How Google assigns and removes the value of a link

The true value of a link is not always easy to see.

Back when Google first started, they used links as votes between pages. Each link you gained was a vote for your page and so the person with the most links was the one who usually ranked.

Nowadays that whole calculation is far more complex and links are just a part of a wider journey to what should rank. Links are a hugely important part of that journey but you can't just out link people to the top in most cases now.

The reason that Google started out using links as their main metric was that they used the link as a proxy for the user. It was a way of Google gaining signals for what was important to the user.
Nowadays Google has so much information directly from the user (think Chrome, Google analytics etc etc) and so they no longer need to rely on links as a way of working out what pages are important to the browser.

Once it became clear that rankings could be manipulated by gaining a high volume of links, Google took action to reduce that manipulation. The date that all really changed was April 2012 when Google first rolled out their Penguin filter and started to apply a more formal system of manual actions as penalties against sites that they saw abusing them.

For a few years they used to run the Penguin filter as a separate standalone routine and so if you found your site caught up by Penguin you could often face a very long wait to escape its penalising effects.
Since October 2016 though, Google has Penguin baked into its core ranking algorithm. Today its Penguin that judges if a link is worthy of passing its full value and this is the main mechanism by which Google can ignore those links that seek to manipulate their search ranking algorithms.
Back in 2012, I was a link builder and I had been doing all types of links (including some volume stuff) for many years. Identifying the change in stance I co-founded the business that is now called Kerboo, one of the worlds most trusted link analysis platforms. Through Kerboo I get to see what links people are building, what links seem to get penalised and what links seem to get ignored (I created a metric called LinkValue to show this inside the Kerboo platform).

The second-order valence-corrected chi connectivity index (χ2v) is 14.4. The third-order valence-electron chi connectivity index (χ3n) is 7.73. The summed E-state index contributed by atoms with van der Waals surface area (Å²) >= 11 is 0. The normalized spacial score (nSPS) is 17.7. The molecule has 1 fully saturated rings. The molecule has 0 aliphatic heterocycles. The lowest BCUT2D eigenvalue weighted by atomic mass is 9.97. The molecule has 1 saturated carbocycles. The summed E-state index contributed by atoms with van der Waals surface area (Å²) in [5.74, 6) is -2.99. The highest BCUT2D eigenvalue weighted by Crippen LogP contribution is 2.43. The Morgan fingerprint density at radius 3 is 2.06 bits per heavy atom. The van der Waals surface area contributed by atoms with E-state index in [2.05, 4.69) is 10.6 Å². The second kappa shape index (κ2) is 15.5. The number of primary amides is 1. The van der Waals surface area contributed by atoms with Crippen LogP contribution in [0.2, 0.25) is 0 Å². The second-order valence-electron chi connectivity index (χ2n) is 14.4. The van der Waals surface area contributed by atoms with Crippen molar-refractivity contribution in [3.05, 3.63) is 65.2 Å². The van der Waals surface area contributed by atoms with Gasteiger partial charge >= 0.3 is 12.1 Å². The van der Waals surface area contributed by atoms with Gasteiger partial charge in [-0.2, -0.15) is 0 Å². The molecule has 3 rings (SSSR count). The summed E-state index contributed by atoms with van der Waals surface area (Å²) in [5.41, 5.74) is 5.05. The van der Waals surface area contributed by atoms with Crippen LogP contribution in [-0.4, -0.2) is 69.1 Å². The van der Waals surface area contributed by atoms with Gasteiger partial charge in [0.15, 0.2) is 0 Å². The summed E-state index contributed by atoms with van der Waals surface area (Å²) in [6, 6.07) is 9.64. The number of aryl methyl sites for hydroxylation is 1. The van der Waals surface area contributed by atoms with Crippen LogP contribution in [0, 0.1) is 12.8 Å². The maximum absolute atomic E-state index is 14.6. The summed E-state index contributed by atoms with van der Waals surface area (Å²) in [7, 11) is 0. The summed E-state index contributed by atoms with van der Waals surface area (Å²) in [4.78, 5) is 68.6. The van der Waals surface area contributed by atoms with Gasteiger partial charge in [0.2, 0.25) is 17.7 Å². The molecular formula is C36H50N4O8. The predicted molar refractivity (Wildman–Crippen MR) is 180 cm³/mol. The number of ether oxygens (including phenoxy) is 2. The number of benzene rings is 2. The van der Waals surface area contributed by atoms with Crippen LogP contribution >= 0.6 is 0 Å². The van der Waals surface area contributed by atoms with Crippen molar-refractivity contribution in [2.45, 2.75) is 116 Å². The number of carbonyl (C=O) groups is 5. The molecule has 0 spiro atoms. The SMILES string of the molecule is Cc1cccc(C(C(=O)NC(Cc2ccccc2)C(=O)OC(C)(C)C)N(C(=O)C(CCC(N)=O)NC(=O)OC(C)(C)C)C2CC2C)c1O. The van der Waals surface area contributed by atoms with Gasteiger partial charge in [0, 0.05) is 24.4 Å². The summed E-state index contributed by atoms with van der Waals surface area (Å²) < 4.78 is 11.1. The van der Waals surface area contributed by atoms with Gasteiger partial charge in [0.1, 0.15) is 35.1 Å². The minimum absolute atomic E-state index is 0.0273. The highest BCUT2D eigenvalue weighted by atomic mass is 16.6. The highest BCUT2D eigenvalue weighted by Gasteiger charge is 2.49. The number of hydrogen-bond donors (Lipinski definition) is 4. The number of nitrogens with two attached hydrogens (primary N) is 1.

With that background here is how I like to think about the factors that affect what value your links are going to give you.
Links typically help qualify your page for consideration in the ranking calculation. There are a raft of other factors that determine where you actually sit in the SERPs but without links you won't even get into consideration.

The things that will impact your links ability to pass their full value include: -

What equity does the link itself have to pass?
This is a slightly old school way of looking at link value but I find its still valuable to think about the value a link could pass as a gross value.

How trusted is the domain that is linking?
If its a very well trusted domain then logically you can have more confidence that its links are likely to pass their value more reliably.

Are there any signals that could lead Google to determine that the link was placed for manipulative reasons?
If its obvious to you that the link was only placed with its SEO benefit in mind then its a good bet that Real Time Penguin could also make that judgement and therefore remove its ability to pass its value.
Things that can nudge Google into thinking that a link is possibly manipulative include: -

Anchor text that is heavily commercial or lacks variety.
Previous experience of that site (has it often been disavowed by other webmasters? / are there obvious signals that they sell links etc ?)

Is the link Rel=Nofollow etc?
Google typically ignored all the value a link could pass if the link had a rel=nofollow. When they added two other ways to tag links, rel=UGC and rel=sponsored they announced that they regarded these three tags as ‘hints’ rather than a rule.
This led to a lot of SEO’s believing that nofollow/UGC/sponsored links now pass their value in a lot of cases.
Whilst it's fairly evident that Google always made a judgement on whether it would take or ignore the nofollow signal, it's our belief that Nofollow links rarely pass their value.
At Offpage we never discount any link as having no value at all.
Every link has a risk and a reward and it's making sure that the mix of links you gain continues to be positive for your site that really determines how successful you are.
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